The Indian telecom industry has been an especially volatile market with Reliance Jio’s entry in September 2016. Data prices have fallen by 93 per cent and India now has the cheapest mobile data rates in the world.
The entrenched giants like Airtel and Vodafone too were forced to slash their rates to stay relevant in the game.
The competition though soon turned ugly when Jio alleged that the incumbent telecom giants like Airtel, Vodafone and Idea were denying sufficient points of inter-connection to it resulting in 75 per cent call drops on its network.
Now the telecom giants are huddled in another dispute with Jio now being on the receiving end of a sensational allegation that it is scamming the competition by reducing the total ring time of its calls.
The genesis of the dispute lies in “interconnect usage charge” and Jio has been accused of trying to increase its revenue by exploiting it.
What Is Interconnect Usage Charge?
Let’s assume you are a customer of Airtel and you dial your friend who uses Vodafone. So during this process your network carrier, in this case Airtel puts you through to Vodafone thus has to pay 6 paise per minute to the latter.
In short every telecom operator in India facilitating an outgoing call has to pay a 6 paise Interconnect Usage Charge (IUC) to the telecom operator on the receiving end. During the aforementioned call Airtel paid Vodafone 6 paise per minute so that you could talk to your friend.
What Is Jio Being Accused Of?
Jio has been accused by Airtel of trying to avoid paying these interconnect charges by coming up with a shrewd technique. Airtel alleges that Jio has reduced the total outgoing call ring time from 30 seconds to 20 seconds.
So if you are calling your friend from your Jio number, their phone will ring for just 20 seconds as opposed to the earlier 45 second duration, thus increasing the probability of him failing to pick up your call. Your friend then may try to call you back and then you two can have a conversation.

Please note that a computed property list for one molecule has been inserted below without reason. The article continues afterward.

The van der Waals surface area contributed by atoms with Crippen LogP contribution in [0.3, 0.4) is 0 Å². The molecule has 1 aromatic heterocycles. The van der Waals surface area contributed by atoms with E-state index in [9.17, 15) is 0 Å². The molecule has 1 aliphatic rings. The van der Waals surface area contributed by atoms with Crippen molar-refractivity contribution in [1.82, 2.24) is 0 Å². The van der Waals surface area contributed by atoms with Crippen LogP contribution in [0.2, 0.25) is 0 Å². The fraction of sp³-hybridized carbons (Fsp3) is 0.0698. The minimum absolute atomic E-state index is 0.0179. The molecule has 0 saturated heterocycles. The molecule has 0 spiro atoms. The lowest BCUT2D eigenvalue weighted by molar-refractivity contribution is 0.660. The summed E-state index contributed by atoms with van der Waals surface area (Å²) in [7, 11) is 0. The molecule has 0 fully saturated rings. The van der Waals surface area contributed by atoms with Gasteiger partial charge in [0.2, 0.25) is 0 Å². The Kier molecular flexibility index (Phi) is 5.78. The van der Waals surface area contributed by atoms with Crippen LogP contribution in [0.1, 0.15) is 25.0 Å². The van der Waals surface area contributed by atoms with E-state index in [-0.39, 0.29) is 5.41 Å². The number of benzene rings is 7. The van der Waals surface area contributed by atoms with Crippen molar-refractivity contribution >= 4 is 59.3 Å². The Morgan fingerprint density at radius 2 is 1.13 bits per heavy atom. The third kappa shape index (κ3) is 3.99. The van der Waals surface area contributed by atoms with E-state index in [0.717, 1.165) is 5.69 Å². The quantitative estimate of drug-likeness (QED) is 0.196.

Now considering your friend is an Airtel customer, Jio would have paid Airtel 6 paise per minute for the duration of the call. But, as your friend failed to pick up the call and dialled back via his Airtel number, Airtel now has to pay Jio 6 paise per minute as IUC.
This as alleged, would help Jio increase its IUC revenue and at the same time reduce the incoming and outgoing call asymmetry. Currently Jio’s 36 per cent of its calls are incoming and it needs to increase this figure to 50 per cent.
Jio has denied these allegations. It claims that while its competitors in India have an average ringing time of 30 seconds, their global counterparts including Vodafone UK have an average ringing time of 15-20 second.
It claims that as it provides free voice calls, various customers (who pay Rs 1.5 per second in outgoing calls) voluntarily give missed calls to their associates to save money.
Why Not Just Get Rid Of Interconnect Usage Charge, Problem Solved Right?
Yes we are getting rid of it. As thing’s stand there will be no IUC from 1 January 2020 and it will be replaced by something called Bill and Keep Mechanism (BAK). This new mechanism levies no charge and instead keeps a record of outgoing and incoming calls.
The theory is that as to and fro call volumes are almost similar the charges would cancel out. The problem is it’s not quite true.
While on paper it might look unnecessary but IUC is a two way process. While on one hand a telecom operator has to pay the charge it also earns back. The legacy telecom operators have claimed that they are set to lose around Rs 1,000 crore per year.
Now in order for BAK to work, there needs to be symmetry in outgoing and incoming calls. In case of Jio, it has been reported that only 36 per cent of its calls are incoming - the ideal figure needs to be 50 per cent.
This competitors allege that by reducing the ring time Jio is also trying to correct its incoming call figure.
In light of these allegations TRAI has issued a consultation paper to determine the ideal ringing time. It has also hinted at deferring the scrapping date of IUC if it notes that Indian telecoms have not been able to achieve call symmetry.
Whatever may be the case, Indian telecom rivals now have a new axe to grind against each other.
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